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Ggigapixel camera
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 The world's largest and most advanced digital camera has been installed on the Pan-STARRS-1 (PS1) telescope on Haleakala, Maui. Built at the University of Hawaii at Manoa's Institute for Astronomy in Honolulu, the gigapixel camera will capture images that will be used to scan the skies for killer asteroids, and to create the most comprehensive catalogue of stars and galaxies ever produced.

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RE: Pan-STARRS
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Mauna Kea would be the best place scientifically for a proposed telescope to track potentially dangerous near-Earth asteroids and comets, a Hawaii Institute for Astronomy official said.
If Mauna Kea is chosen over Haleakala, Maui, for the Panoramic Survey Telescope and Rapid Response System, known as Pan-STARRS, it would replace the University of Hawaii's 88-inch telescope.

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A Film of the Heavens
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Astronomers from the Max-Planck-Institutes for Astronomy in Heidelberg and for Extraterrestrial Physics in Garching have joined with colleagues world-wide to form a consortium that will exploit a powerful new survey telescope on Haleakala on the island of Maui (Hawaii). This telescope will map repeatedly much of the entire sky, hence creating a high colour-map and the first digital "movie" of the heavens, mapping changes in the sky with time.
The PanSTARRS1 Consortium will use data from the University of Hawaii’s 1.8 metre PS1 telescope to discover billions of new stars, new planets, galaxies and solar system objects, including potential "killer asteroids" that threaten the Earth. It will also produce the most extensive 3-dimensional map of the Universe ever made.

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RE: Pan-STARRS
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UK astronomers are to join a search for Earth-threatening asteroids measuring less than 1km (0.6 miles) across.
Researchers from three universities have signed an agreement to use a one of the world's most advanced telescopes - the Pan-Starrs observatory in Hawaii.

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Astronomers from several major research institutions around the world have signed an agreement with astronomers at the University of Hawaii to make use of a revolutionary new survey telescope on Haleakala on the island of Maui.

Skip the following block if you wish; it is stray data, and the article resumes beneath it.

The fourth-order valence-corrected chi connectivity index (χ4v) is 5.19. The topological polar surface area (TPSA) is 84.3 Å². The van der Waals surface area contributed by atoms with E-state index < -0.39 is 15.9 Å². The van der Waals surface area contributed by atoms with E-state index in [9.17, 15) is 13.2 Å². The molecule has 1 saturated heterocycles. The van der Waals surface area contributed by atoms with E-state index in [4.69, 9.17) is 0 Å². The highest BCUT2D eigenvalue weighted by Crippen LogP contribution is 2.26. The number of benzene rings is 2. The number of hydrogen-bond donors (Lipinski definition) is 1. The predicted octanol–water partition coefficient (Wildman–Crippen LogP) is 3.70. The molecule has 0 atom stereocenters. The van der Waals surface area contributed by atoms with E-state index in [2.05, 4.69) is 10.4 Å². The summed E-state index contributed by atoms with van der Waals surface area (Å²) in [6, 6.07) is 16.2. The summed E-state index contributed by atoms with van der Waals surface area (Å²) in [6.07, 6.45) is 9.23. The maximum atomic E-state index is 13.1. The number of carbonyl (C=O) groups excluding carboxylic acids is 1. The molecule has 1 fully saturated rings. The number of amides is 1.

The PS1 telescope is expected to discover billions of new stars, galaxies and solar system objects, including potential "killer asteroids" that threaten Earth. It will also produce the most detailed three-dimensional map of the Universe ever made.
Over 30 world-renowned scientists and their graduate students have committed themselves to analysing the unprecedented flood of data from PS1 over the next three and half years.

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The University of Hawaii's newest telescope, called PS1, was dedicated on Friday, June 30 in a ceremony on the summit of Haleakala. The telescope is a prototype for the larger Panoramic Survey Telescope and Rapid Response System, or Pan-STARRS, telescope scheduled to start scanning the skies for "killer asteroids" in 2010.



Institute for Astronomy Director Rolf Kudritzki described the dedication of PS1 as "a historic event, since Pan-STARRS is the most important University of Hawaii telescope project in 30 years." PS1 achieved "first light" in late June, when engineers obtained test images of a number of stars.

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The first of four powerful telescopes which will eventually be capable of locating 99 per cent of potentially-threatening near-Earth objects (NEOs) bigger than 300 metres has captured its first test images.

The Hawaii-based PS1 telescope - part of the Panoramic Survey Telescope & Rapid Response System (Pan-STARRS) project, atop Hawaii's Haleakala volcano - packs a 1.8 metre mirror, and although it's currently kitted out with a small test camera, this will be upgraded to a 300 megapixel device in September and subsequently to a 1.4bn pixel beast in March 2007.

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A "blessing and dedication ceremony" of the Pan-STARRS PS1 telescope on Halekala is scheduled for June 30th, 2006.


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Position: Latitude 20 42 30.5 north, longitude 156 15 28.7 west

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